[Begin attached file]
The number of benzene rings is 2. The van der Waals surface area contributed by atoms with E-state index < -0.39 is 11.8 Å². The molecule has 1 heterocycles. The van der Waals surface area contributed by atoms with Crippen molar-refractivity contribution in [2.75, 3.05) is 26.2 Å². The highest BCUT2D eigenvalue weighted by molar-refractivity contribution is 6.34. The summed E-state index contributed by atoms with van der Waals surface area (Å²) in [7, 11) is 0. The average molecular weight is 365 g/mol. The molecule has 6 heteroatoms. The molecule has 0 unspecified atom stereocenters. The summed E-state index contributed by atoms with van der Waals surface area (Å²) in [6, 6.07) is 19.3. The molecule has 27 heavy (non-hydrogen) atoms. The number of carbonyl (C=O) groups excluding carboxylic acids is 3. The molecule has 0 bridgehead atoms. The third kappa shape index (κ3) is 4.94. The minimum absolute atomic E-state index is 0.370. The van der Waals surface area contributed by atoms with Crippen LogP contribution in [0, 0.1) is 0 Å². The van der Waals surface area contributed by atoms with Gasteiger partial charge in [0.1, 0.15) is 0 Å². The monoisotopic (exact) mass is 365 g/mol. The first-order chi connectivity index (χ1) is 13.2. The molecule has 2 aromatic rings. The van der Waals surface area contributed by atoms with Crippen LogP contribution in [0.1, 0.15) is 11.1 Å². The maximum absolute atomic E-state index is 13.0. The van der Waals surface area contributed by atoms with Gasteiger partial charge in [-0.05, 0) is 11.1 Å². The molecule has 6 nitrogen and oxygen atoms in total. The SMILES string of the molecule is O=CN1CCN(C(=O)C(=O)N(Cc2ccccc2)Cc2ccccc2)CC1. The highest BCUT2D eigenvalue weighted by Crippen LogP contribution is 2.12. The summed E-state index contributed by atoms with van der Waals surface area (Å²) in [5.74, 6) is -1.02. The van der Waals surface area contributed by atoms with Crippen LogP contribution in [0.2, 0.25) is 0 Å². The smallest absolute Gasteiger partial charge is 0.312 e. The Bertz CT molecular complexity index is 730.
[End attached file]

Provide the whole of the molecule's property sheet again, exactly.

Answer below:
The number of benzene rings is 2. The van der Waals surface area contributed by atoms with E-state index < -0.39 is 11.8 Å². The molecule has 1 heterocycles. The van der Waals surface area contributed by atoms with Crippen molar-refractivity contribution in [2.75, 3.05) is 26.2 Å². The highest BCUT2D eigenvalue weighted by molar-refractivity contribution is 6.34. The summed E-state index contributed by atoms with van der Waals surface area (Å²) in [7, 11) is 0. The average molecular weight is 365 g/mol. The molecule has 6 heteroatoms. The molecule has 0 unspecified atom stereocenters. The summed E-state index contributed by atoms with van der Waals surface area (Å²) in [6, 6.07) is 19.3. The molecule has 27 heavy (non-hydrogen) atoms. The number of carbonyl (C=O) groups excluding carboxylic acids is 3. The molecule has 0 bridgehead atoms. The third kappa shape index (κ3) is 4.94. The minimum absolute atomic E-state index is 0.370. The van der Waals surface area contributed by atoms with Crippen LogP contribution in [0, 0.1) is 0 Å². The van der Waals surface area contributed by atoms with Gasteiger partial charge in [0.1, 0.15) is 0 Å². The monoisotopic (exact) mass is 365 g/mol. The first-order chi connectivity index (χ1) is 13.2. The molecule has 2 aromatic rings. The van der Waals surface area contributed by atoms with Crippen LogP contribution in [0.1, 0.15) is 11.1 Å². The maximum absolute atomic E-state index is 13.0. The van der Waals surface area contributed by atoms with Gasteiger partial charge in [-0.05, 0) is 11.1 Å². The molecule has 6 nitrogen and oxygen atoms in total. The SMILES string of the molecule is O=CN1CCN(C(=O)C(=O)N(Cc2ccccc2)Cc2ccccc2)CC1. The highest BCUT2D eigenvalue weighted by Crippen LogP contribution is 2.12. The summed E-state index contributed by atoms with van der Waals surface area (Å²) in [5.74, 6) is -1.02. The van der Waals surface area contributed by atoms with Crippen LogP contribution in [0.2, 0.25) is 0 Å². The smallest absolute Gasteiger partial charge is 0.312 e. The Bertz CT molecular complexity index is 730.